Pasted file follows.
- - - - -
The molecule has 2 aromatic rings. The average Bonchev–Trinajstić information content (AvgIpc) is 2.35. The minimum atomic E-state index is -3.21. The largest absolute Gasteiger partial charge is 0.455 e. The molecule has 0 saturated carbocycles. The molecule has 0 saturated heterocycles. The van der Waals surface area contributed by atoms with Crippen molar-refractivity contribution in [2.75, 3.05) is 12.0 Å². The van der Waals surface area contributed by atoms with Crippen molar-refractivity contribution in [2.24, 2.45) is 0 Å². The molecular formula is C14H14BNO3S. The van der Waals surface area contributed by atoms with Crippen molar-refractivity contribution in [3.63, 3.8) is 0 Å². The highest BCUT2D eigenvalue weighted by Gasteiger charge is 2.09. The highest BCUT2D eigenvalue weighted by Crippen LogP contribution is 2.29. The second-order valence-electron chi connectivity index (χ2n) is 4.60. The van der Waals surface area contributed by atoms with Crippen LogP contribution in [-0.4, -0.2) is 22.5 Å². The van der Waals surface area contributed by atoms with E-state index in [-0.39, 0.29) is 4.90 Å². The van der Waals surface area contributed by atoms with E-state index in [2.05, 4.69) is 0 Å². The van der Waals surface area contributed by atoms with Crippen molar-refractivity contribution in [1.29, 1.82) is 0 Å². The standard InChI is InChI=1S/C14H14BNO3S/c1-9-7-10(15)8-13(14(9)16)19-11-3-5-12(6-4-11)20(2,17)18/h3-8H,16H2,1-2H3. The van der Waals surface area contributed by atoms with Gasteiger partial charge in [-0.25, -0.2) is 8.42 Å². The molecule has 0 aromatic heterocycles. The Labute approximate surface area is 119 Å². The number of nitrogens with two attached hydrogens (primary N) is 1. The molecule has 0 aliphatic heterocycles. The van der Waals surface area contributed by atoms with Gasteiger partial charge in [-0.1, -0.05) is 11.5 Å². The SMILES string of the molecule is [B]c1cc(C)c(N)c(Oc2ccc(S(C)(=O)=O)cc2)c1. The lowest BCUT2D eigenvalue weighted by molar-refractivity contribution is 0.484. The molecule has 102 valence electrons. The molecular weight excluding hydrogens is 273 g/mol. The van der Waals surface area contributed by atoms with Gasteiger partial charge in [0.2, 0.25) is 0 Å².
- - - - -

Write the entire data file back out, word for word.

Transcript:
The molecule has 2 aromatic rings. The average Bonchev–Trinajstić information content (AvgIpc) is 2.35. The minimum atomic E-state index is -3.21. The largest absolute Gasteiger partial charge is 0.455 e. The molecule has 0 saturated carbocycles. The molecule has 0 saturated heterocycles. The van der Waals surface area contributed by atoms with Crippen molar-refractivity contribution in [2.75, 3.05) is 12.0 Å². The van der Waals surface area contributed by atoms with Crippen molar-refractivity contribution in [2.24, 2.45) is 0 Å². The molecular formula is C14H14BNO3S. The van der Waals surface area contributed by atoms with Crippen molar-refractivity contribution in [3.63, 3.8) is 0 Å². The highest BCUT2D eigenvalue weighted by Gasteiger charge is 2.09. The highest BCUT2D eigenvalue weighted by Crippen LogP contribution is 2.29. The second-order valence-electron chi connectivity index (χ2n) is 4.60. The van der Waals surface area contributed by atoms with Crippen LogP contribution in [-0.4, -0.2) is 22.5 Å². The van der Waals surface area contributed by atoms with E-state index in [-0.39, 0.29) is 4.90 Å². The van der Waals surface area contributed by atoms with E-state index in [2.05, 4.69) is 0 Å². The van der Waals surface area contributed by atoms with Crippen molar-refractivity contribution in [1.29, 1.82) is 0 Å². The standard InChI is InChI=1S/C14H14BNO3S/c1-9-7-10(15)8-13(14(9)16)19-11-3-5-12(6-4-11)20(2,17)18/h3-8H,16H2,1-2H3. The van der Waals surface area contributed by atoms with Gasteiger partial charge in [-0.25, -0.2) is 8.42 Å². The molecule has 0 aromatic heterocycles. The Labute approximate surface area is 119 Å². The number of nitrogens with two attached hydrogens (primary N) is 1. The molecule has 0 aliphatic heterocycles. The van der Waals surface area contributed by atoms with Gasteiger partial charge in [-0.1, -0.05) is 11.5 Å². The SMILES string of the molecule is [B]c1cc(C)c(N)c(Oc2ccc(S(C)(=O)=O)cc2)c1. The lowest BCUT2D eigenvalue weighted by molar-refractivity contribution is 0.484. The molecule has 102 valence electrons. The molecular weight excluding hydrogens is 273 g/mol. The van der Waals surface area contributed by atoms with Gasteiger partial charge in [0.2, 0.25) is 0 Å².